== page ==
by Ryan Tibbens
More school. That is Senator Kamala Harris’s suggestion to help working class families struggling with childcare bills. Harris, who built her career by putting more people into more government institutions for more time, is now vying for the Democratic presidential nomination in 2020, and as her campaign loses steam, she panders harder and harder to her base’s concerns. Unfortunately, Harris does not share many of those concerns, and when she does, she is so far removed from experiencing the problem on a personal level that her solutions seem tone deaf.
A few weeks ago, Harris suggested that, as a measure to ease childcare costs for working class families who pay for after-school care, we should keep public schools open for three additional hours each day, approximately 8am through 6pm. The senator, previously a successful lawyer, married for the first time at the age of 50 and now has two step-children. Regarding the difficulties of raising children on a budget, Harris shared personal experiences from her own childhood: “My mother raised my sister and me while working demanding, long hours, so I know firsthand that, for many working parents, juggling between school schedules and work schedules is a common cause of stress and financial hardship.” Interestingly, after somewhat-almost-kind of-supporting universal basic income, Harris now promotes a supposed working-class measure that actually benefits businesses. It is astonishing that, reflecting upon her own family’s situation through a child’s eyes, her solution is to make childcare cheaper, not to make parents get home sooner.
If America’s leaders are concerned about burdens on families, why not try to reduce the work day rather than lengthen the school day? School's primary purpose is not childcare, but politicians, parents, and social reformers conveniently forget that, again and again. Children need more free time, not more school; parents need more time with their children, not more time at work. Harris's bill is yet another example of how America's priorities are misaligned and of how good intentions in school legislation too often yield bad outcomes. While some companies and school systems are having success experimenting with a four day work week, others (and others and others and others) are finding benefits in a shorter work day. Given low unemployment rates and historically low birth rates, plus the oncoming wave of automation, modern economies will soon need to come to terms with the fact that few employers and fewer employees benefit from a long work week. But here we are – a serious presidential candidate for a major party “helping workers” by misusing schools as daycares so that employers can continue archaic eight-hour expectations.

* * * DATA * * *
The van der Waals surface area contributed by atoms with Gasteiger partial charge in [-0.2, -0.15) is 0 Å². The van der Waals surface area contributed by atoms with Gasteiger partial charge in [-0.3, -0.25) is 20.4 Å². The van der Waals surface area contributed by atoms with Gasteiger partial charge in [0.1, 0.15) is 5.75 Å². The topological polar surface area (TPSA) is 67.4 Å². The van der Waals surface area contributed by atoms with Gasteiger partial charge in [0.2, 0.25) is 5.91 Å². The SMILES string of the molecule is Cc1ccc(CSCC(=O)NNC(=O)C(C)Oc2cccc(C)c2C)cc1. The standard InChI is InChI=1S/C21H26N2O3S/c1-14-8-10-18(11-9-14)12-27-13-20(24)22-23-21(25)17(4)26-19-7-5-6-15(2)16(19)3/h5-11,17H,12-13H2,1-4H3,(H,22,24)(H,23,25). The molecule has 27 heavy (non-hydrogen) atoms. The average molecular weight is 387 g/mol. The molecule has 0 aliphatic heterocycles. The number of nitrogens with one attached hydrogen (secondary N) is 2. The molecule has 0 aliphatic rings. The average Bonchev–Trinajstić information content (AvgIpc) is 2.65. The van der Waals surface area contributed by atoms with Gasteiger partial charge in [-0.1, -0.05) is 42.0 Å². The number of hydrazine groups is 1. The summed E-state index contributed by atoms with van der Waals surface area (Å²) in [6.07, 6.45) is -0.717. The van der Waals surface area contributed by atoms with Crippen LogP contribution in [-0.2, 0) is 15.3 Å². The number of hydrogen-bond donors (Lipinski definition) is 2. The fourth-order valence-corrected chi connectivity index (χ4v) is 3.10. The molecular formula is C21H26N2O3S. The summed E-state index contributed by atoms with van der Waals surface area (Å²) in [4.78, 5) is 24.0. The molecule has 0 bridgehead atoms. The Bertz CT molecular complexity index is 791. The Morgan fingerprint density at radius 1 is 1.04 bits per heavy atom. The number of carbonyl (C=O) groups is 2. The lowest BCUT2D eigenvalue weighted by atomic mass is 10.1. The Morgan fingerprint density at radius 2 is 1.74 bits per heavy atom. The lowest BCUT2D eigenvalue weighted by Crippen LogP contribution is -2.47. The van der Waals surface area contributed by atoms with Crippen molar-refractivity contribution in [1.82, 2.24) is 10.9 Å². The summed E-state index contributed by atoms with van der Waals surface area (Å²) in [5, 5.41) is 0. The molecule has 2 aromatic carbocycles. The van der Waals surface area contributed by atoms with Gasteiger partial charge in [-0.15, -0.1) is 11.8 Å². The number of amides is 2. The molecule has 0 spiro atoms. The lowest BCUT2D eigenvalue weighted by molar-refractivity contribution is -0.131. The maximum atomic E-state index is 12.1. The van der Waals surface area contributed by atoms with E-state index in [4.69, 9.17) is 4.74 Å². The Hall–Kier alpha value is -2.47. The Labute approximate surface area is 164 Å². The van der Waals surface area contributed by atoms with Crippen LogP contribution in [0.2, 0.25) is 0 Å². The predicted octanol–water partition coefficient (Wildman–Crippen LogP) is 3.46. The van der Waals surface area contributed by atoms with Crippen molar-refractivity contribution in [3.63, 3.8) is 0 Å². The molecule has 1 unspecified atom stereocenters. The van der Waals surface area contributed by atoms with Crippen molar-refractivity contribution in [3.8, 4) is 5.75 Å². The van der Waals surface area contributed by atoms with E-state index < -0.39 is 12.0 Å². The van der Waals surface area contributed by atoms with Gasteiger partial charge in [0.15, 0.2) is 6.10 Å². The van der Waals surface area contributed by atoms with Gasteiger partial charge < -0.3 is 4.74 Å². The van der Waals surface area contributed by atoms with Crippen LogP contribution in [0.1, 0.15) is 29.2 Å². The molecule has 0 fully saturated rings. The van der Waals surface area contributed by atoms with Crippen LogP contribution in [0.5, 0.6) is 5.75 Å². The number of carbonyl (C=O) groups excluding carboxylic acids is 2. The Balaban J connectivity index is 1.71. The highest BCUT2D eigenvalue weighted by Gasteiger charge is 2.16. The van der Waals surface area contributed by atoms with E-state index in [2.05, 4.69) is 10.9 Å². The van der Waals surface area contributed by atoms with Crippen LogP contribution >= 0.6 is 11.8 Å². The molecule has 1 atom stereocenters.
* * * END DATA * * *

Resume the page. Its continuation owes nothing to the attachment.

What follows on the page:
The very real, very current problem is that she says she's helping young, working class families, but what she's really doing is subsidizing employers who don't pay their employees enough to afford decent childcare or those who require impractical, inconvenient work schedules. It's like how Walmart and McDonald's pay many of their workers far below the wages necessary for quality, independent living, but they get away with it because taxpayers pick up the deficit through a variety of housing, food, and healthcare assistance programs. Those programs are generally good, but we should oppose offering too much assistance to someone who has a real job because we're really transferring money from taxpayers to the corporate stockholders, using that underpaid worker to mask the transaction. If we want to help those workers, we should find ways to increase their wages rather than subsidize their employers.
Educationally and developmentally, most young people need more free time, more independent play and inquiry, not more time in the classroom -- particularly the elementary school-aged children that this program would target (high school kids don't go to babysitters after school). Plus, we already can't adequately staff our schools, so why on earth would it be a good idea to extend the hours and hire more people, further diluting the quality of the candidate/worker pool everywhere? Families need more time together, not more time working or being housed in government facilities. If you want to help working families, give them more time together, not a cheaper way to spend time apart.
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